- Bug bounties programs attract script kiddies who learn to write ‘alert(1)’ in every box (often without understanding the result) and also people who are just after money (which is not bad per se, but it is bad when people want the money without the bugs). This I am sure has a fun component (I am sure plenty of reports are hilarious), but it has also some negative consequences for an organization. For example, each report should (whether this happens or not, it’s hard to say) be validated, triaged, and possibly responded to. This takes time (and is not fun work either) for security professionals that could use their time in a better way.
- There is hardly any prioritization. Bounty hunters will not focus specifically on high-impact vulnerabilities or systems, and you might get an unbalanced number of reports (and therefore also testing coverage) for low-criticality vulnerabilities in order to get any bounty, rather than a focus of what would cause actual damage to your organization first.
Once again, all this is not to say that bounties do not have any advantage for organizations, but I want to stress that the erratic and incomplete nature of bug-bounties are not a security control per se. At most, they are a control for the risk “some person outside the company finds a bug in our systems and doesn’t know/has incentive to report it”. That’s it, this is what organizations should aim to address with bounties.
The Security Researcher perspective
Now, let’s look at the security researcher perspective. Bug-bounties are sometimes proposed to junior people as a learning opportunity, some occasion to learn tools and techniques. Moreover, they are seen by someone else as a way to make money and finally, for others they are a way to have fun and/or gain ‘street creds’.
In my opinion, the only valid point is the latter: if you do have fun doing it, it makes sense. If you are in for the money of for the learning component, you are much better off doing something else. Before taking the pitchforks, allow me to explain. Let’s start from a premise, which is easily verifiable talking with many people who do bug-bounties: most of the bug hunters a) specialize in one (or maybe a couple) class of vulnerabilities; someone might be specialized in finding XSS, someone else is a sadistic person who likes to experiment with requests smuggling etc., but the bottom line is that usually the recommendation is to get good in one class of vulnerabilities and look only for that. b) Most of the research is automated, at least to filter the scope. Successful hunters rarely work on one program at a given time, dedicating their full time on that. They will rather work on as many programs as they can in parallel, through automation, and then eventually dig deeper where some interesting or suspicious finding pops up.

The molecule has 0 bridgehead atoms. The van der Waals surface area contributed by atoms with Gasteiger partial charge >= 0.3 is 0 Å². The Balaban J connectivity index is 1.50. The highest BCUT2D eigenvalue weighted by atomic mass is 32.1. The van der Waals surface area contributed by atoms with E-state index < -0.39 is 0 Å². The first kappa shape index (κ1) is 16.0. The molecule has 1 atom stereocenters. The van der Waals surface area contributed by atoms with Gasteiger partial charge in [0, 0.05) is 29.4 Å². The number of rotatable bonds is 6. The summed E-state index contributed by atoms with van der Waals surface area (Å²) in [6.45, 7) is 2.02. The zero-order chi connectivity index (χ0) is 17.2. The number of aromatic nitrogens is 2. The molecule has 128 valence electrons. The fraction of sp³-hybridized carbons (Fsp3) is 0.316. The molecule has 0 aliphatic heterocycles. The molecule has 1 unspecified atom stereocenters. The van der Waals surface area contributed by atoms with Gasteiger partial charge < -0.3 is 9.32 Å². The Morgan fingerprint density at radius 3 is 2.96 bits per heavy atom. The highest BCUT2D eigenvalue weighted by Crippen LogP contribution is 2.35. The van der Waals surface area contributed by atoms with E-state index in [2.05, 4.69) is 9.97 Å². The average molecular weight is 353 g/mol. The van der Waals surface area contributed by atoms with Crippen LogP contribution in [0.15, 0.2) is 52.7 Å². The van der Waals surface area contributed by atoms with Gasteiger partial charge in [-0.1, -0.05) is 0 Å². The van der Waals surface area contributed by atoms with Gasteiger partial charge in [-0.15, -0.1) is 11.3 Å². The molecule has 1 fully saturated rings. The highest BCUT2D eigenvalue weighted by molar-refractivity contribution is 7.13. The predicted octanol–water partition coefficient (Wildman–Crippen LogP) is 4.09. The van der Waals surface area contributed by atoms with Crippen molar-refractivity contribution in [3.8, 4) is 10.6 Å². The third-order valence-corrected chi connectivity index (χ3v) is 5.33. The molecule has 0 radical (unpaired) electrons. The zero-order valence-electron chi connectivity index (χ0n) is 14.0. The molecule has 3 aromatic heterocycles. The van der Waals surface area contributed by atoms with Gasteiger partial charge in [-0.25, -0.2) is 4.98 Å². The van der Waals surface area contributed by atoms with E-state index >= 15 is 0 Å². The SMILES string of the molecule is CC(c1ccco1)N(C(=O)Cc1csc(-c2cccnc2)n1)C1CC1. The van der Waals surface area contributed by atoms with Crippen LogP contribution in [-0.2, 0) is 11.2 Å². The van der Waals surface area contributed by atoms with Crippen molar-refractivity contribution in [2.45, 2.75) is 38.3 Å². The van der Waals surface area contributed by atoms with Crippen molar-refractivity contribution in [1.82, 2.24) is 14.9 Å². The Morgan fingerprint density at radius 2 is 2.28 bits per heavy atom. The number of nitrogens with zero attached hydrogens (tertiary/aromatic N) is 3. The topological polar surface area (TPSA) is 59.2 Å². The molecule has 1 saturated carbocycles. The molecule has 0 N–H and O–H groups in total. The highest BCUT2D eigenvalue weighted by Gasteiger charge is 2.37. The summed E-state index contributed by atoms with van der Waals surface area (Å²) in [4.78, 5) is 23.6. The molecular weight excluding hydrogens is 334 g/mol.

This premise is useful to explain why bounties are a bad (or not optimal) way to learn or to make money. First, while learning it is extremely reductive to focus on one class of vulnerabilities only (for obvious reasons), so if you want to learn, it’s likely you want to cover a broader range of subjects. This wouldn’t be a problem, except for the fact that most real-life systems are too complex, there is too much noise, to practice security testing. Besides, it’s much harder to practice the exploitation/discovery of vulnerabilities on systems that it’s not known whether they are vulnerable or not. It is much more efficient to learn XSS on a lab-scenario, where you do have access to the ‘application side’ as well, rather than just throwing payloads at a system without a proper way to gather feedback or inspect the results (as in, didn’t work because I am doing the encoding wrong or the application is simply not vulnerable?).
Let’s now talk about the money: searching online it’s not uncommon to find young researchers asking suggestions on how to become full-time bounty hunters or recommendation to complement one’s salary with bug hunting. One thing that all these questions have in common is the amount of people that answer that it’s a terrible investment to do bug bounties with the goal of making money. The arguments are very simple:
- It is absolutely not guaranteed that you will find a bug.
- If you find a bug, it is very likely it will be a low (or medium) severity bug.
- It is absolutely possible that the bug you found has already been reported (and in most cases, this means you won’t get paid).
- In some cases it will take up to months to get a bug confirmed and the bounty paid.
- There are many ways to shoot yourself in the foot, and perform some action that -at the discretion of the company- will disqualify you from the program, even if the bug is valid and confirmed.
- It can take you hundreds of hours to find a single bug.
Looking at some data published by Portswigger not so long ago, the bulk of the users of HackerOne (one of the major bug bounties platforms) makes less than $20000 a year. This is probably the number before taxes (because in the T&C of HackerOne is clearly stated that taxes are your responsibility) therefore it’s reasonable to assume that the actual number is 20-40% lower, somewhere around $15000. Most of the researchers make less than this, which means that the median is probably lower. According to another article the top 1% of hunters earns on average $35000, to which again, we probably need to subtract income taxes.